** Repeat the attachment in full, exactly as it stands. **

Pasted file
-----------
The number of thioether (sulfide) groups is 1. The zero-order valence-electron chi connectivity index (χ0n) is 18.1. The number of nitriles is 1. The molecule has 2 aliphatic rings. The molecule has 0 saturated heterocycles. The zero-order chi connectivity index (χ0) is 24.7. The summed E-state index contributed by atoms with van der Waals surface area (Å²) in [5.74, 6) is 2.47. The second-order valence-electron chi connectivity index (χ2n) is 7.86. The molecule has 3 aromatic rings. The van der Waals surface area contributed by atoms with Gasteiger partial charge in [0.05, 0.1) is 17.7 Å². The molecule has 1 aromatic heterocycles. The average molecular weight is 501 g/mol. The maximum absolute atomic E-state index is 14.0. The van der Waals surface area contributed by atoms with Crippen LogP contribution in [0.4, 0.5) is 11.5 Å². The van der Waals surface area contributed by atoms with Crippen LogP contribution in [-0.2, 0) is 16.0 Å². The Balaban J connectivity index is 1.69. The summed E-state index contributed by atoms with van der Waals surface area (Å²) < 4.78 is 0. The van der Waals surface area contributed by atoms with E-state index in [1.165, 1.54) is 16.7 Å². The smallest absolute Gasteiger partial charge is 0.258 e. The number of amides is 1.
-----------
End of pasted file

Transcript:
The number of thioether (sulfide) groups is 1. The zero-order valence-electron chi connectivity index (χ0n) is 18.1. The number of nitriles is 1. The molecule has 2 aliphatic rings. The molecule has 0 saturated heterocycles. The zero-order chi connectivity index (χ0) is 24.7. The summed E-state index contributed by atoms with van der Waals surface area (Å²) in [5.74, 6) is 2.47. The second-order valence-electron chi connectivity index (χ2n) is 7.86. The molecule has 3 aromatic rings. The van der Waals surface area contributed by atoms with Gasteiger partial charge in [0.05, 0.1) is 17.7 Å². The molecule has 1 aromatic heterocycles. The average molecular weight is 501 g/mol. The maximum absolute atomic E-state index is 14.0. The van der Waals surface area contributed by atoms with Crippen LogP contribution in [0.4, 0.5) is 11.5 Å². The van der Waals surface area contributed by atoms with Crippen LogP contribution in [-0.2, 0) is 16.0 Å². The Balaban J connectivity index is 1.69. The summed E-state index contributed by atoms with van der Waals surface area (Å²) < 4.78 is 0. The van der Waals surface area contributed by atoms with E-state index in [1.165, 1.54) is 16.7 Å². The smallest absolute Gasteiger partial charge is 0.258 e. The number of amides is 1.